At the same time, by controlling the environmental input using operant feedback loops, individuals exert their effect not only on themselves, but their survival and procreation in the environment they shape for themselves directly affects evolution. This has been shown in the field, e.g., for western bluebirds, which dissociate into different niches according to their level of aggression (Duckworth, 2006). In humans such mechanisms have been proposed to explain otherwise hard to understand phenomena such as high IQ heritability estimates and associated paradoxa (i.e., increasing IQ heritability with age/experience and the “Flynn-Effect” of increasing IQ over generations) (Dickens & Flynn, 2001; Toga & Thompson, 2005). Another good example is the evolution of brain size. Most inter- and intraspecific interactions can be conceptualized as pursuit/evasion contests (e.g. predator/prey, male/female, dominant/subordinate etc.). There are two reports on such contests leading to increased brain size. The first details how small-brained prey are more likely to be caught by predators, presumably because their capacity for behavioral variability is also smaller (Shultz & Dunbar, 2006). The second shows that the largest relative brain sizes among primate species are associated with monogamous mating systems, raising the suspicion that unpredictable mating strategies are the most successful ones in monogamous species (Schillaci, 2006). Other research in birds ties the evolution of brain size both to behavioral variability and migration: birds with larger brains are both more likely to be sedentary and cope better in novel environments. The hypothesis here is that a sedentary lifestyle in seasonally changing habitats requires significant behavioral flexibility. Operant feedback provides flexible birds with more resources which enable them to support larger brains which in turn generate more behavioral variability: Brain size and behavioral flexibility co-evolved to out-compete other, smaller-brained birds which migrate in order to survive (Pravosudov, Sanford, & Hahn, 2007; Sol, Duncan, Blackburn, Cassey, & Lefebvre, 2005; Sol, Lefebvre, & Rodriguez-Teijeiro, 2005). Thus, the interdependence of brain size, the level of behavioral variability it provides and the energy supply by which it is constrained are starting to unravel.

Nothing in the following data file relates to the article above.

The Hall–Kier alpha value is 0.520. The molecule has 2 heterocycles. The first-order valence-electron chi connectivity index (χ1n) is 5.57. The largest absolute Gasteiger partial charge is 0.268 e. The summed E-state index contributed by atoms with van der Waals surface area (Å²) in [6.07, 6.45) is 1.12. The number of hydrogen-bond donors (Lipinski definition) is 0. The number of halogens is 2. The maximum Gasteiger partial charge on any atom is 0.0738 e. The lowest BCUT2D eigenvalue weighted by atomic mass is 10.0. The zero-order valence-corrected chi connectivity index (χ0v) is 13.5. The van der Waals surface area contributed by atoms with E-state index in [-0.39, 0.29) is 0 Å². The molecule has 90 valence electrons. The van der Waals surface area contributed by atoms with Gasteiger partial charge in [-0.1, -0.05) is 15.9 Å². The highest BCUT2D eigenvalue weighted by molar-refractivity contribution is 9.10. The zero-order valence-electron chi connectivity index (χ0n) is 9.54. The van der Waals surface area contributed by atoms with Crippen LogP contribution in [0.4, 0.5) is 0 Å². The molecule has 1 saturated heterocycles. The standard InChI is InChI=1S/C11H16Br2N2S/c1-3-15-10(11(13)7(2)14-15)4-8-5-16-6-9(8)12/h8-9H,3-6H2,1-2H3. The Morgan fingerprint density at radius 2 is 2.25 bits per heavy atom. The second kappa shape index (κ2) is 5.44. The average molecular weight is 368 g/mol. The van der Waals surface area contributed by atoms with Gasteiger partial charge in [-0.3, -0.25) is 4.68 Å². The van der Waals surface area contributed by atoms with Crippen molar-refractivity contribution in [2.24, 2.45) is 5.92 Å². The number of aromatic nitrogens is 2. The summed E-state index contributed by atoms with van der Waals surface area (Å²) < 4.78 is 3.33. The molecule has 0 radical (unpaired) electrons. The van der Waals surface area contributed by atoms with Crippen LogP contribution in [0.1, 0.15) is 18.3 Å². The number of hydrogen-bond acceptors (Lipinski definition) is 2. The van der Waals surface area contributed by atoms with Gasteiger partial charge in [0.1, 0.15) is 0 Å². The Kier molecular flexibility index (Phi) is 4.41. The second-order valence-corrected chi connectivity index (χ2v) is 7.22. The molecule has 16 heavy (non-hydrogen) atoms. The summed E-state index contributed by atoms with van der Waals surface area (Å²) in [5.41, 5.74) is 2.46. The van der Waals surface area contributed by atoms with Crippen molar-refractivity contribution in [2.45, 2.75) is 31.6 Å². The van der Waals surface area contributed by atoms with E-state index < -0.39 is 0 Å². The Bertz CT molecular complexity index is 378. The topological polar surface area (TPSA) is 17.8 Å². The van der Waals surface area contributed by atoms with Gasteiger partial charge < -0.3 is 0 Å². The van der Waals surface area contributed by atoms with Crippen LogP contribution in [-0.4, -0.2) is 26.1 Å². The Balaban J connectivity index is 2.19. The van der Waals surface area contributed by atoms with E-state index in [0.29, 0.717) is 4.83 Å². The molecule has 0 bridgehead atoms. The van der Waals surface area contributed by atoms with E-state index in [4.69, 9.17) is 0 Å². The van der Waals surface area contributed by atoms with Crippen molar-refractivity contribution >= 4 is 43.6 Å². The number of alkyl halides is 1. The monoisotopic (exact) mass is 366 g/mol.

With this short overview I hope to have shown that without initiating activity there would not be any brains for us to study. Such spontaneous activity is both a necessary prerequisite and an inevitable consequence of evolution. Ultimately, the conceptually simple process of generating activity and evaluating its consequences forms one of the fundamental cornerstones not only for all of our human nature, but also for our social coherence: human nature as described in planning, willing and controlling our behavior (Frith, Friston, Liddle, & Frackowiak, 1991; Knight, Grabowecky, & Scabini, 1995; Lezak, 1995; Owen, 1997; Wegner, 2002) and our social coherence as based on cooperation (Gutnisky & Zanutto, 2004a; McNamara et al., 2004; Sanabria, Baker, & Rachlin, 2003). Martin Heisenberg is a visionary and a pioneer in the neurobiological study of these and related neural processes. Only recently has his view of the primarily active nature of brains started to gain a more widespread acceptance among biologists.